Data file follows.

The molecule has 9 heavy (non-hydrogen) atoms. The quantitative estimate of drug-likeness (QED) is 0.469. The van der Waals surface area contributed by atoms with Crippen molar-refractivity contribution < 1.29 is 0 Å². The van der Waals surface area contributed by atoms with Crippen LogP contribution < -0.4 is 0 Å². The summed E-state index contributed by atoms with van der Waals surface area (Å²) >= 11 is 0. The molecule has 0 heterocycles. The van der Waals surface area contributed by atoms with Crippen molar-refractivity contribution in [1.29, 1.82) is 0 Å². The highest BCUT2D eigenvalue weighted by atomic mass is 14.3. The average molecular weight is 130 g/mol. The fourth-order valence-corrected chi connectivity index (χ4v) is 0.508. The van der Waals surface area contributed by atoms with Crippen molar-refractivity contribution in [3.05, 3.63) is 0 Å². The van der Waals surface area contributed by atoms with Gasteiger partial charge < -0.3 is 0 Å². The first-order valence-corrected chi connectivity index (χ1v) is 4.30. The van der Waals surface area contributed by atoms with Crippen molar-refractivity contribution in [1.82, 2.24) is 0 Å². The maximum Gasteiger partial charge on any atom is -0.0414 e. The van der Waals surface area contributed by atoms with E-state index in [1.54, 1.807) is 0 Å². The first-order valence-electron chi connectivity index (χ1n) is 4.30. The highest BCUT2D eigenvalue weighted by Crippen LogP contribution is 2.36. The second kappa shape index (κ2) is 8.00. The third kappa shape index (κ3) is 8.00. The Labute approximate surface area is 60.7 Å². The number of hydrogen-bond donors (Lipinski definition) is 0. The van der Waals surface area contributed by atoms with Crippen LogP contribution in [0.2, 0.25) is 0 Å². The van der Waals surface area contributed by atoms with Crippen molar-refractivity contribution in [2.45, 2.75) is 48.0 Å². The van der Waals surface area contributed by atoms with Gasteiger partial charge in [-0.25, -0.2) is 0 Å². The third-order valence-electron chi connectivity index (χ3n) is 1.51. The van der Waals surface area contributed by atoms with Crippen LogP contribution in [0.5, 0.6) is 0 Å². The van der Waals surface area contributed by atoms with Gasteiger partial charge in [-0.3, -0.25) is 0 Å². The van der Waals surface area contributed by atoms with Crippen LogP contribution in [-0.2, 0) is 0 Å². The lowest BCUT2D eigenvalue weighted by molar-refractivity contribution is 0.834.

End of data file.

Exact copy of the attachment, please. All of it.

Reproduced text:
The molecule has 9 heavy (non-hydrogen) atoms. The quantitative estimate of drug-likeness (QED) is 0.469. The van der Waals surface area contributed by atoms with Crippen molar-refractivity contribution < 1.29 is 0 Å². The van der Waals surface area contributed by atoms with Crippen LogP contribution < -0.4 is 0 Å². The summed E-state index contributed by atoms with van der Waals surface area (Å²) >= 11 is 0. The molecule has 0 heterocycles. The van der Waals surface area contributed by atoms with Crippen molar-refractivity contribution in [1.29, 1.82) is 0 Å². The highest BCUT2D eigenvalue weighted by atomic mass is 14.3. The average molecular weight is 130 g/mol. The fourth-order valence-corrected chi connectivity index (χ4v) is 0.508. The van der Waals surface area contributed by atoms with Crippen molar-refractivity contribution in [3.05, 3.63) is 0 Å². The van der Waals surface area contributed by atoms with Gasteiger partial charge < -0.3 is 0 Å². The first-order valence-corrected chi connectivity index (χ1v) is 4.30. The van der Waals surface area contributed by atoms with Crippen molar-refractivity contribution in [1.82, 2.24) is 0 Å². The maximum Gasteiger partial charge on any atom is -0.0414 e. The van der Waals surface area contributed by atoms with E-state index in [1.54, 1.807) is 0 Å². The first-order valence-electron chi connectivity index (χ1n) is 4.30. The highest BCUT2D eigenvalue weighted by Crippen LogP contribution is 2.36. The second kappa shape index (κ2) is 8.00. The third kappa shape index (κ3) is 8.00. The Labute approximate surface area is 60.7 Å². The number of hydrogen-bond donors (Lipinski definition) is 0. The van der Waals surface area contributed by atoms with Crippen LogP contribution in [0.2, 0.25) is 0 Å². The van der Waals surface area contributed by atoms with Crippen molar-refractivity contribution in [2.45, 2.75) is 48.0 Å². The van der Waals surface area contributed by atoms with Gasteiger partial charge in [-0.25, -0.2) is 0 Å². The third-order valence-electron chi connectivity index (χ3n) is 1.51. The van der Waals surface area contributed by atoms with Crippen LogP contribution in [0.5, 0.6) is 0 Å². The van der Waals surface area contributed by atoms with Gasteiger partial charge in [-0.3, -0.25) is 0 Å². The van der Waals surface area contributed by atoms with Crippen LogP contribution in [-0.2, 0) is 0 Å². The lowest BCUT2D eigenvalue weighted by molar-refractivity contribution is 0.834.